The effects of syllable and sentential position on the gesture magnitude of /l/ and /r/ - Mixed effects modelling was used to analyse variation in normalised tongue-gesture magnitude (tongue tip or front height relative to the palate) for /r/ and /l/ in syllable-onset and coda position and in utterance-initial, medial and final position. Variation between onset and coda mean midsagittal tongue surfaces was also quantified as a distance value, whereby the mean distance between onset and coda variants of each consonant produced by each speaker was measured across the full length of the midsagittal tongue. Gesture magnitude of the anterior (tongue tip or tongue front) gesture was found to be significantly reduced in syllable-coda position for both /l/ and /r/ across the accent varieties studied (American, Scottish and Irish English). Again, gesture magnitude was significantly reduced in utterance-final position for /l/, but not for /r/, across the varieties of English studied. There was a greater difference (in terms of the mean distance measure described above) between onset and coda /l/ variants than between onset and coda /r/ variants. Palatal variants of /l/ (clear /l/) and /r/ (bunched /r/) consonants varied least between onset and coda position.
Lawson, E., Leplatre, G., Stuart-Smith, J., and Scobbie, J. M. (accepted). "The effects of syllable and utterance position on tongue shape and gestural magnitude in /l/ and /r/." In Proceedings of the 19th International Congress of Phonetic Sciences (ICPhS). 5-9th August, Melbourne, Australia.
Exploitation Route This study has shown consistent patterns of timing and gestural magnitude variation that are affected by both syllable position and utterance position in multiple varieties of English. These patterns help to explain allophonic variation in English and diachronic patterns of weakening and deletion of liquid consonants; however, it is still unclear whether this variation is language specific, or whether it is a universal feature of human speech articulation. A larger-scale study of multiple speakers, across multiple languages from different language families would help to answer this question.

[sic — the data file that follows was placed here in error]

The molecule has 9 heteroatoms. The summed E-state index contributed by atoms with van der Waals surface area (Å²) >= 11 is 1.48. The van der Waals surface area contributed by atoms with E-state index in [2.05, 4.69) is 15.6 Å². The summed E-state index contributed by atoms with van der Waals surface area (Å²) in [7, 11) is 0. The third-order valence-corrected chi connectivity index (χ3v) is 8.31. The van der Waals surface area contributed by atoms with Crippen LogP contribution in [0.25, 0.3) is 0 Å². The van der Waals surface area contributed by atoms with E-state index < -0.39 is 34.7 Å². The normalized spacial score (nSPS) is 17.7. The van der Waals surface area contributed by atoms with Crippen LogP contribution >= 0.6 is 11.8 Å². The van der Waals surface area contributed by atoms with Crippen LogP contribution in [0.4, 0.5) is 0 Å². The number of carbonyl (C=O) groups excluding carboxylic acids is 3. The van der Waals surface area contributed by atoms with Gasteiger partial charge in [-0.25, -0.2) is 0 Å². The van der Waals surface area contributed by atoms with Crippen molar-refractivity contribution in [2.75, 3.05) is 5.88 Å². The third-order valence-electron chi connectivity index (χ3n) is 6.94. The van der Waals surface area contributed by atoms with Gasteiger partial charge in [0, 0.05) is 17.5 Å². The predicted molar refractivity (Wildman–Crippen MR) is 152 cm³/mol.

Sectors Education,Healthcare

 
Description A new online resource, https://www.seeingspeech.ac.uk/r-and-l-in-english/, was created and added to Seeing Speech during this project (in 2018) and was officially launched in February 2019. The launch of this resource resulted in contact from a journalist from Washington-based Vox.com news site, who interviewed the project P.I. about production of /r/ and /l/ sounds; their complexity and difficulty and why they present difficulty for some east Asian English language learners.
First Year Of Impact 2018
Sector Education
Impact Types Cultural,Societal